Legal Ethics Opinion No. 1449

Personal Interest Affecting Representation--Multiple
Representation: Estate Executor Engaging Law Partner to Represent
Estate in Wrongful Death Action 

You have presented a hypothetical situation in which the sole
executor of an estate is a partner in a law firm.  The executor
is required to file a death by wrongful act action for the
benefit of the statutory beneficiaries.  You indicate that, since
the statutory beneficiaries may be somewhat antagonistic towards
each other and because some of the statutory beneficiaries under
the death by wrongful act statute are not testamentary
beneficiaries, the executor advised each beneficiary to seek the
advice of his/her own attorney.  Furthermore, you indicate that
each of the several groups of beneficiaries now want their
various attorneys to represent the executor in the death by
wrongful act claim, however Executor wishes to employ his law
partner for that purpose.  Finally, you advise that Executor does
not anticipate testifying since his qualification may be
demonstrated at trial by his certificate of qualification. 
You have asked the committee to opine whether, under the facts of
the inquiry, it would be proper for Executor to employ one of his
law partners to represent him as plaintiff in the death by
wrongful act action.

The appropriate and controlling Disciplinary Rules related to
your inquiry are DR 5-105(A), (B) and (C), which provide that a
lawyer shall not accept or continue multiple employment if the
exercise of his professional judgment in behalf of his client
will be or is likely to be adversely affected, except if it is
obvious that he can adequately represent the interest of each and
if each consents to the representation after full and adequate
disclosure; and DR 5-l0l(A) which precludes a lawyer from
accepting employment if the exercise of his professional judgment
on behalf of his client may be affected by his own financial,
business, property, or personal interests, except with the
consent of his client after full and adequate disclosure under
the circumstances.  

In the facts you present, assuming that either the testator's
will specifically granted the Executor the authority to bring
suit or that the Executor is proceeding under the authority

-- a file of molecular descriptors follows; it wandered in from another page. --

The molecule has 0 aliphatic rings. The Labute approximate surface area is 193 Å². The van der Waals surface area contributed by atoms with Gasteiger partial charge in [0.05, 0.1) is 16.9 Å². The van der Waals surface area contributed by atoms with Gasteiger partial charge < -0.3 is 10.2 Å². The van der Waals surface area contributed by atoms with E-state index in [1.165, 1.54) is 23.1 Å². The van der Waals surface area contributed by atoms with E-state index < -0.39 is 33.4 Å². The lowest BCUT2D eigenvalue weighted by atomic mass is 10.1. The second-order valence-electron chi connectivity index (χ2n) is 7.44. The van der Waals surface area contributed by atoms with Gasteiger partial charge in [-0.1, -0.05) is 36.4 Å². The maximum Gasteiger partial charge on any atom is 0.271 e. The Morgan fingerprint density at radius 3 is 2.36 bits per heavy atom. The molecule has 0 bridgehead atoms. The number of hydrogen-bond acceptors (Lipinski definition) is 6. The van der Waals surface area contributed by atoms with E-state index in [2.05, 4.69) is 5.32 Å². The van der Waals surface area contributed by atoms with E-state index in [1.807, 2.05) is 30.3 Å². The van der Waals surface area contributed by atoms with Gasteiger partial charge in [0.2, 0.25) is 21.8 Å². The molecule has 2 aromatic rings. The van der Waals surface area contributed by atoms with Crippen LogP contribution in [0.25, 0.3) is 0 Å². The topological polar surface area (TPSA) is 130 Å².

granted by Virginia Code 8.0l-50(B), which directs that a
wrongful death action shall be brought by and in the name of the
personal representative of the decedent, the committee is of the
opinion that the Executor is thereby empowered to employ counsel
to bring such an action.  

However, the committee believes that should the Executor wish to
engage his own partner or firm to bring the action, a personal
financial interest inures to the Executor, creating a requirement
that it be disclosed and consent to such employment received
prior to the Executor engaging his own law firm to serve as
counsel to the estate.  The committee also directs your attention
to the conclusions of LEO #l325 which in pertinent part found
that "when an attorney assumes the responsibility of acting as a
fiduciary and violates his or her duty in a manner that would
justify disciplinary action had the relationship been that of
attorney/client, the attorney may be properly disciplined
pursuant to the Code of Professional Responsibility".  See alsoABA Formal Op. 336.  Thus, the committee is of the view that,
even though the Executor is not acting in an attorney/client
relationship, he must secure the consent of the beneficiaries as
required by the Disciplinary Rules.  Finally, therefore, since
the beneficiaries have not consented to the law partner's
employment, it would be improper for the Executor to so employ
his partner.   

Committee Opinion
June 22, 1992